Whitehouse Blasts Republican Blockade of the DISCLOSE Act
Senate Democrats vote to end dark money’s poisonous influence over American democracy
Washington, DC – U.S. Senator Sheldon Whitehouse (D-RI) slammed Senate Republicans’ unified refusal today to advance the DISCLOSE Act, Whitehouse’s bill to shine a light on the big special interests spending unlimited sums to purchase influence over the American government. The cloture vote failed 49-49. The measure needed 60 votes to advance. All Senate Republicans in attendance voted against the bill, while all members of the Democratic Caucus in attendance voted for it.
“Today, Senate Republicans stood in lockstep with their megadonors and secretive special interests to protect the most corrupting force in American politics—dark money,” said Whitehouse, a senior member of the Senate Judiciary Committee. “The American people are fed up with dark money influence campaigns that rig their government against them and stymie their priorities. The DISCLOSE Act would shine a light on special interest spending to neutralize its toxic effect, giving Americans’ voices a chance to be heard. Republicans heeded the wishes of dark money donors today, but the fight to pass this bill isn’t over.”
In forceful remarks at the White House on Tuesday, President Joe Biden pressed Senate Republicans to support the DISCLOSE Act.
“Let’s remember: Getting dark money out of our politics has been a bipartisan issue in the past. My deceased friend, John McCain, spent a lot of time fighting for campaign finance reform. For him, it was a matter of fundamental fairness. And he was 100 percent right about that,” said President Biden. “Ultimately, this comes down to public trust. Dark money erodes public trust. We need to protect public trust.”
The DISCLOSE Act requires organizations spending money in elections – including super PACs and 501(c)(4) dark money groups – to promptly disclose donors who have given $10,000 or more during an election cycle. In addition to election disclosure requirements, the bill requires groups that spend money on ads supporting or opposing judicial nominees to disclose their donors.
Special interest influence over elections is a major problem in America. Citizens United and subsequent Supreme Court rulings permit super PACs and certain types of tax-exempt groups, such as 501(c)(4) nonprofits, to spend unlimited sums in elections. Many of those groups are not required to disclose their donors, allowing wealthy corporations and individuals to spend unlimited, undisclosed – or “dark” – money without being tied to the television attack ads and other electioneering activity the groups carry out.
Since Citizens United, spending by corporations, ultra-rich ideologues, and secretive front groups has exploded. Dark money in particular has skyrocketed despite the Supreme Court, by an 8 to 1 margin in Citizens United, upholding disclosure requirements as a means for citizens and shareholders to hold elected officials and corporate spenders accountable.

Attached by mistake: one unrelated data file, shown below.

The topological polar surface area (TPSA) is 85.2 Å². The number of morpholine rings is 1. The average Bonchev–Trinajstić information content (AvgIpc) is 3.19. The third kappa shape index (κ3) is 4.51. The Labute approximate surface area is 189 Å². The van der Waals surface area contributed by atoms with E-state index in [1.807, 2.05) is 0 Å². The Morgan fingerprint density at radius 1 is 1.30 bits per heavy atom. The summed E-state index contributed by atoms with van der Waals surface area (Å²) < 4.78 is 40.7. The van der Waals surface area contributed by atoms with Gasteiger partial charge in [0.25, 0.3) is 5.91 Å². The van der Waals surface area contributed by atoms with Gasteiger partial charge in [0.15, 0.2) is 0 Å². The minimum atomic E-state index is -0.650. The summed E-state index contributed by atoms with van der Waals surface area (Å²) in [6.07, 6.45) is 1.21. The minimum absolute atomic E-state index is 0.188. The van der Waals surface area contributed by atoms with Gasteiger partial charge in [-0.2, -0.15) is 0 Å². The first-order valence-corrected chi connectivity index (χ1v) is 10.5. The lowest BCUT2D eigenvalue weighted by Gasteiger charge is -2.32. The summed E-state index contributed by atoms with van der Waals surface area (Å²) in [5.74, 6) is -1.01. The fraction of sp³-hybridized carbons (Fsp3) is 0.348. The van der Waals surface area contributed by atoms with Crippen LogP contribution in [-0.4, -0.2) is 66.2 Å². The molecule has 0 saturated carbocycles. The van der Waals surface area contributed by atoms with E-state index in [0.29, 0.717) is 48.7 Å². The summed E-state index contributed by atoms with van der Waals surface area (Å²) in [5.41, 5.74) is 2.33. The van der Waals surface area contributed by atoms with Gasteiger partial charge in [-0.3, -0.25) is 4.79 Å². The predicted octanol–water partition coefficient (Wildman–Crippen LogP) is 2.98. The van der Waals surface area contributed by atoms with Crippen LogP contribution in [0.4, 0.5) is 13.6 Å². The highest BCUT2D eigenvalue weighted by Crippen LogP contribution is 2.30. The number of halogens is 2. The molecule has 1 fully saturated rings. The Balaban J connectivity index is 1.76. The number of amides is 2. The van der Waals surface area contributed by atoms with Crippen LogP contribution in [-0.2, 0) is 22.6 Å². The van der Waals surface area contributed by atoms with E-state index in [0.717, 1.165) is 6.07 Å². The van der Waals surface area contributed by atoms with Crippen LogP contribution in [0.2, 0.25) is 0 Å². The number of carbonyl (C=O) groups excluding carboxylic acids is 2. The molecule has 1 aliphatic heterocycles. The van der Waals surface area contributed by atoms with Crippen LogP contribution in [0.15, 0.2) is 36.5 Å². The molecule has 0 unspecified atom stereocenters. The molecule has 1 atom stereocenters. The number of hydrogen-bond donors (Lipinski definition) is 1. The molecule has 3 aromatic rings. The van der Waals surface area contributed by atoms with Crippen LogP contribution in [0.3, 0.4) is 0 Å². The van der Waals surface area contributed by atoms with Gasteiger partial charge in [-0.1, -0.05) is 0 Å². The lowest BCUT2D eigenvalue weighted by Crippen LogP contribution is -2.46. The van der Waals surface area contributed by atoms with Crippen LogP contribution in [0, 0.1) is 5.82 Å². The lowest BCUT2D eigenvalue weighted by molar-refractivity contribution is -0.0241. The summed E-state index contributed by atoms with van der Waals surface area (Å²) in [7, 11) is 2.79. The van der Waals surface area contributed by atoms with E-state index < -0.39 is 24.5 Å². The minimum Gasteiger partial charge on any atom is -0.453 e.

The DISCLOSE Act contains a number of other important safeguards against special interest influence. The bill includes measures to prevent foreign governments and their agents from interfering in U.S. elections, including in state and local ballot measures. It includes provisions to crack down on the use of shell corporations to hide the identity of the donor by requiring companies spending money in elections to disclose their true owners. And it contains a “stand by your ad” provision requiring organizations to identify those behind political ads – including disclosing an organization’s top five funders at the end of television ads.
In addition to election disclosure requirements, the DISCLOSE Act requires groups that spend money on ads supporting or opposing judicial nominees to disclose their donors. These provisions are based on the Judicial Ads Act, which Senator Whitehouse sponsored with Senator Dianne Feinstein (D-CA) to combat dark money influence over judicial nominations. Due to the rise in dark money spending in judicial nominating fights, judges can oversee cases involving litigants who spent millions to get them on the bench, creating the potential for serious conflicts of interest that undermine public confidence in the judicial system. The legislation would identify donors who fund advocacy campaigns aimed at confirming their favored nominees.
The DISCLOSE Act will help Americans understand who is behind the massive uptick in dark money and other special interest spending in recent years. Dark money political spending went from under $5 million in 2006 to more than $1 billion in 2020. Billionaire political spending increased by a factor of 70, from $17 million for the 2008 election to $1.2 billion for 2020.
Americans know something is deeply amiss in our democracy, and are fed up with special interests pulling the strings of government from behind the scenes. Over 90% of voters view money in politics and wealthy political donors as the root of Washington’s dysfunction. Through multiple cycles, even during COVID, voters list corruption in our political system among the most pressing issues that Congress should tackle.
Members of both parties long supported campaign finance disclosure prior to Citizens United. In 2003, Senate Majority Leader Mitch McConnell told NPR that spending in elections should be “limited and disclosed” so that “everyone knows who’s supporting everyone else.”
The vote comes after a July hearing on the DISCLOSE Act in the Senate Rules Committee. Leader Schumer first introduced the DISCLOSE Act in the wake of the disastrous Citizens United decision in 2010, and Whitehouse has introduced the legislation in every subsequent Congress.
Rich Davidson, (202) 228-6291
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